Despite a wide expectation that it would, Walgreen Co. (NYSE: WAG) yesterday (Wednesday) announced it would not relocate its headquarters overseas as part of a tax inversion deal designed to avoid the high U.S. corporate tax rate.
However, Walgreens is following through on the acquisition itself - the purchase of the remaining 55% of Alliance Boots GmbH it doesn't already own.
Wall Street was not amused, lopping 14.5% from the WAG stock price. The aborted tax inversion deal wasn't entirely responsible for the backlash, as Walgreens also chopped its earnings guidance for 2016 to $4.25 a share from $4.60 - but it sure didn't help.
Tax inversion deals have drawn much fire recently from activist groups and politicians, including President Barack Obama, who recently criticized them as an "unpatriotic tax loophole."
But the attacks on tax inversion deals ignore the real problem: that Congress has failed to fix U.S. corporate tax law. Companies that seek to reduce their taxes are merely fulfilling their fiduciary responsibility.
"It's not un-American for these inversions to occur, it's just free market capitalism," said Money Morning Capital Wave Strategist Shah Gilani in an appearance yesterday on Fox Business' "Varney & Co." (See the accompanying video for more of Shah's thoughts on Walgreens' decision.)
In fact, the public pressure not to do the tax inversion was part of the calculus in the decision to keep the Walgreens headquarters in Chicago.
The negative attention surrounding tax inversions was making Walgreens nervous. It became increasingly clear that the company would pay a steep price with the American public if it moved its headquarters to cut its U.S. tax bill.
In a statement, Walgreens said its status as "an iconic American consumer retail company with a major portion of its revenues derived from government-funded reimbursement programs" was a significant factor in choosing not to go through with the inversion.
But there was another major consideration that weighed just as heavily on Walgreens executives - if not more.
The Walgreen Co. (NYSE: WAG) Tax Inversion Plan Just Didn't Work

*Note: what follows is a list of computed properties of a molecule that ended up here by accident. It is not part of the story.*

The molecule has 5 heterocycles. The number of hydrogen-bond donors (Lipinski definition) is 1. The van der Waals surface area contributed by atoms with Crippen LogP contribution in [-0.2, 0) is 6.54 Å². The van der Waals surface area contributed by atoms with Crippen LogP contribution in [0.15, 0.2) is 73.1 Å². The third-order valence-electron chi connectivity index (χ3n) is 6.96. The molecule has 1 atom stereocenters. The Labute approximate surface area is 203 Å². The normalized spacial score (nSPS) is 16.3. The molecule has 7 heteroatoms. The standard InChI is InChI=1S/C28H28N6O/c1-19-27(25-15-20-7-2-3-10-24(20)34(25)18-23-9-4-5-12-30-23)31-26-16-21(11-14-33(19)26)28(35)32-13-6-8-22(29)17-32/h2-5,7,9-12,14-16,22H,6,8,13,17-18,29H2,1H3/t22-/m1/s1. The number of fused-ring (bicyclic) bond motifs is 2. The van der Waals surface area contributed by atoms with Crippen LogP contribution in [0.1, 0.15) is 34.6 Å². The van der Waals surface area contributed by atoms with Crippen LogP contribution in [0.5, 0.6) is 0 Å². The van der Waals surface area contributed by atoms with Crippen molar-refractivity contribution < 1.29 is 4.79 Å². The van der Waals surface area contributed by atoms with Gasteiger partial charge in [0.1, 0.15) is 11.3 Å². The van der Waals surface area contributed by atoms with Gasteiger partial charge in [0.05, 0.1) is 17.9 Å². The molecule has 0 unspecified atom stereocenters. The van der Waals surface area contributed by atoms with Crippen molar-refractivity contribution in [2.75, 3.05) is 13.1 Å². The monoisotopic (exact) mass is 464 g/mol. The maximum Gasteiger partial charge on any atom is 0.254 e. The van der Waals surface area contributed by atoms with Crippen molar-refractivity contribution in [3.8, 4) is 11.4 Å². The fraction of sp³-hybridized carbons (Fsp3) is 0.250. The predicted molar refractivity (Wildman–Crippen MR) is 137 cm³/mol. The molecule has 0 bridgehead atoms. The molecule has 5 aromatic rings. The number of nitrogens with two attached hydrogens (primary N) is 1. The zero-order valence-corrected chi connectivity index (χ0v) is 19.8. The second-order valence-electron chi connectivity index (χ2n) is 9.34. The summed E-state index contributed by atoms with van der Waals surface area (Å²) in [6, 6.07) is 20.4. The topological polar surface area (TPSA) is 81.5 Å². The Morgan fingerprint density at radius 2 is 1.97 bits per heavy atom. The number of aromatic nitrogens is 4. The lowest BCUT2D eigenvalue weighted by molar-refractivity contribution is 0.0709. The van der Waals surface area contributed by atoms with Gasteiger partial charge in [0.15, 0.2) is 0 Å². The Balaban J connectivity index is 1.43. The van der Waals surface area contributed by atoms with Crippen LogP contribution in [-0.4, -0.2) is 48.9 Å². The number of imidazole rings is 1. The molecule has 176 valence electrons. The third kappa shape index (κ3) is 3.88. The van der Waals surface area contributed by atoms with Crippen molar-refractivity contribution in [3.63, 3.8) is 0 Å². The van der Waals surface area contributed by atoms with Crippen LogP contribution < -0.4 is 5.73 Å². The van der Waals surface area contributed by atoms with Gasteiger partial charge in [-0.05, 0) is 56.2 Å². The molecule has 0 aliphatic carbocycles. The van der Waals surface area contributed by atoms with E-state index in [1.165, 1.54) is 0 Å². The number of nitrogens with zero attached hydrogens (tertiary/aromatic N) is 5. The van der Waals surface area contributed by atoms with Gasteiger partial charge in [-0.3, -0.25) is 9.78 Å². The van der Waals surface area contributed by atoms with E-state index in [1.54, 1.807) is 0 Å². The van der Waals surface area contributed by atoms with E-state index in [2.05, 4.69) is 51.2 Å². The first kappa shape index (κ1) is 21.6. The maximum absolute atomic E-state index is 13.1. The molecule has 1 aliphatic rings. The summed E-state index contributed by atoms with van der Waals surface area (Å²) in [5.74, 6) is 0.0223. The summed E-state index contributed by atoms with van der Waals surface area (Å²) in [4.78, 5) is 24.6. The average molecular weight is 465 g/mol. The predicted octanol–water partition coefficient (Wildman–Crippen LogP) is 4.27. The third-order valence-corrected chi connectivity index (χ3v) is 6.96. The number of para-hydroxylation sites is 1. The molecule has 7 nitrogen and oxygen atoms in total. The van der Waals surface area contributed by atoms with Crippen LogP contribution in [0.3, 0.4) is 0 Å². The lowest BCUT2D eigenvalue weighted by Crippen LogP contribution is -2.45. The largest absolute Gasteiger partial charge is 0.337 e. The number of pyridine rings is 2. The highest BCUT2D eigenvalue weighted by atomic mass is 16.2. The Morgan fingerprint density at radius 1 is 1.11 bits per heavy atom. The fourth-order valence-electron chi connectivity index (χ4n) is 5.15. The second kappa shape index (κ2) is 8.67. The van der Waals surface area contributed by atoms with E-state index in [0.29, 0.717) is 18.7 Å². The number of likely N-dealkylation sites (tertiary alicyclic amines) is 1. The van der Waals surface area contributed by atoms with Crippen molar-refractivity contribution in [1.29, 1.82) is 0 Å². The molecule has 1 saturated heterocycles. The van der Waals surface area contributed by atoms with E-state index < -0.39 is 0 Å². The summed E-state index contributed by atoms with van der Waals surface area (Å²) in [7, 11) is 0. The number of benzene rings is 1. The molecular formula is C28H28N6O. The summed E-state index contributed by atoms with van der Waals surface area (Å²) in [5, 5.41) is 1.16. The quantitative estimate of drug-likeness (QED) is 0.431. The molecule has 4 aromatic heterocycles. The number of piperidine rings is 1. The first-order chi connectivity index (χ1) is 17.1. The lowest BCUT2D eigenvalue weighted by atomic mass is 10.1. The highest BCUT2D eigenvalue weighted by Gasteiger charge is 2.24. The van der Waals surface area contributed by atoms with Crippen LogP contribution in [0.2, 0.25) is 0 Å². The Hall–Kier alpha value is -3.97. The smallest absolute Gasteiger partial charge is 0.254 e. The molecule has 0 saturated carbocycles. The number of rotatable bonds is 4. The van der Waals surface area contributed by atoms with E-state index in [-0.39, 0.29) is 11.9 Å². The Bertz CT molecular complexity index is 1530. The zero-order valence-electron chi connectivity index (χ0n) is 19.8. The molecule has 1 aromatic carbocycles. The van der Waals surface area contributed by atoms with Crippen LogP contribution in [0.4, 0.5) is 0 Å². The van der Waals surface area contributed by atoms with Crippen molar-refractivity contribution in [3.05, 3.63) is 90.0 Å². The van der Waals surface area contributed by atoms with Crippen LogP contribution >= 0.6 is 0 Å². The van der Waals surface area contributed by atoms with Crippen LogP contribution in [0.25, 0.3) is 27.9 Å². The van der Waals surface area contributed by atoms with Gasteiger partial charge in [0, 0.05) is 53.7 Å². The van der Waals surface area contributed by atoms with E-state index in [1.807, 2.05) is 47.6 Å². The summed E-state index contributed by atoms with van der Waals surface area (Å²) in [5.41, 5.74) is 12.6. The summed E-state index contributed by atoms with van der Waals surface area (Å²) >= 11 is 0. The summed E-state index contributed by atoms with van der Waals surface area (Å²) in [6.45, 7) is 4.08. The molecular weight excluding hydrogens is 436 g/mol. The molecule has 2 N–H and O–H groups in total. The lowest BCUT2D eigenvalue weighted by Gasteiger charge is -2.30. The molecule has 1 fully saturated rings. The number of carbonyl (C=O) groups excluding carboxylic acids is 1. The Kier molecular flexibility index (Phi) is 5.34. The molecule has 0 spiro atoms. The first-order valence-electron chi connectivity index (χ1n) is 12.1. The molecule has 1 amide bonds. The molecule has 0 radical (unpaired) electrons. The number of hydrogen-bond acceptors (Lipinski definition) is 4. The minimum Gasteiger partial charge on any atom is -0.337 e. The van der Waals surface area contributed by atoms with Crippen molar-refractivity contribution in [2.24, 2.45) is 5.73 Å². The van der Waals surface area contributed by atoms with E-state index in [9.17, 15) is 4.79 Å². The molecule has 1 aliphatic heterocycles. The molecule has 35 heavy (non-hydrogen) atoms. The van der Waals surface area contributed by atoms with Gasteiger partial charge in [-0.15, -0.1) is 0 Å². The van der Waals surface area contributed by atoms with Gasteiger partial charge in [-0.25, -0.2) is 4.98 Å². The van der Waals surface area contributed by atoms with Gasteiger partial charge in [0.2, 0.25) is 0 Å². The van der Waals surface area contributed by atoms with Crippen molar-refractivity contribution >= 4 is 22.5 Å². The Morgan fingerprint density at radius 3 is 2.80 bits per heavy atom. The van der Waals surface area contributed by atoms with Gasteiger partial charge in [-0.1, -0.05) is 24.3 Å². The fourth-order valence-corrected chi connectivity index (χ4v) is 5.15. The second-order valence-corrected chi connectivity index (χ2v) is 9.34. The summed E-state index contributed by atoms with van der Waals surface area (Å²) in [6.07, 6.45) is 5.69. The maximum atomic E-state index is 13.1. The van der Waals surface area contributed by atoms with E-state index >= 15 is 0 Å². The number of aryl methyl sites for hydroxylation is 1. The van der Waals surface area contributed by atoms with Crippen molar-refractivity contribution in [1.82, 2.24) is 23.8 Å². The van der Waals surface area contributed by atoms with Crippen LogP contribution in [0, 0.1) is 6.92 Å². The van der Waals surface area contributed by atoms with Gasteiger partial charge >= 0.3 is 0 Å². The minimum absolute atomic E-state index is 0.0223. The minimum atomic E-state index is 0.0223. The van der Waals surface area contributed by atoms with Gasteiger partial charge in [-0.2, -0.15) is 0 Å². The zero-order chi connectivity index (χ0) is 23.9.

Most tax inversion deals are straightforward. The U.S. company does an M&A deal with a foreign company and then moves its headquarters to the foreign country so it will be subject to its lower corporate tax rate (the U.S. rate is the highest in the developed world).
But the Walgreens deal with Alliance Boots isn't a typical acquisition. Walgreen already owns 55% of the company. And that threw a huge monkey wrench into any hopes of using it for a tax inversion.
Corporate inversions are subject to a complex set of rules, and the nature of the Walgreen-Boots deal raised concerns among executives that it would not "withstand extensive IRS review and scrutiny."
Restructuring the deal to ensure eligibility for a tax inversion possibly would have entailed starting from scratch - an option that appealed to neither Walgreens nor Boots.
Investors in WAG stock had good reason to be unhappy, though. As a retailer, Walgreens qualifies for few other tax loopholes. The company's 2013 taxes represented 37% of pretax income.
"The stock price did reflect a strong possibility of an inversion," Morningstar analyst Vishnu Lekraj told the Chicago Tribune. "The momentum within the market was building regarding an inversion, which had pushed the stock price higher."
Follow David Zeiler on Twitter: @DavidGZeiler.
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- Chicago Tribune: Walgreen CEO: Leaving U.S. Wasn't in Best Interest of Shareholders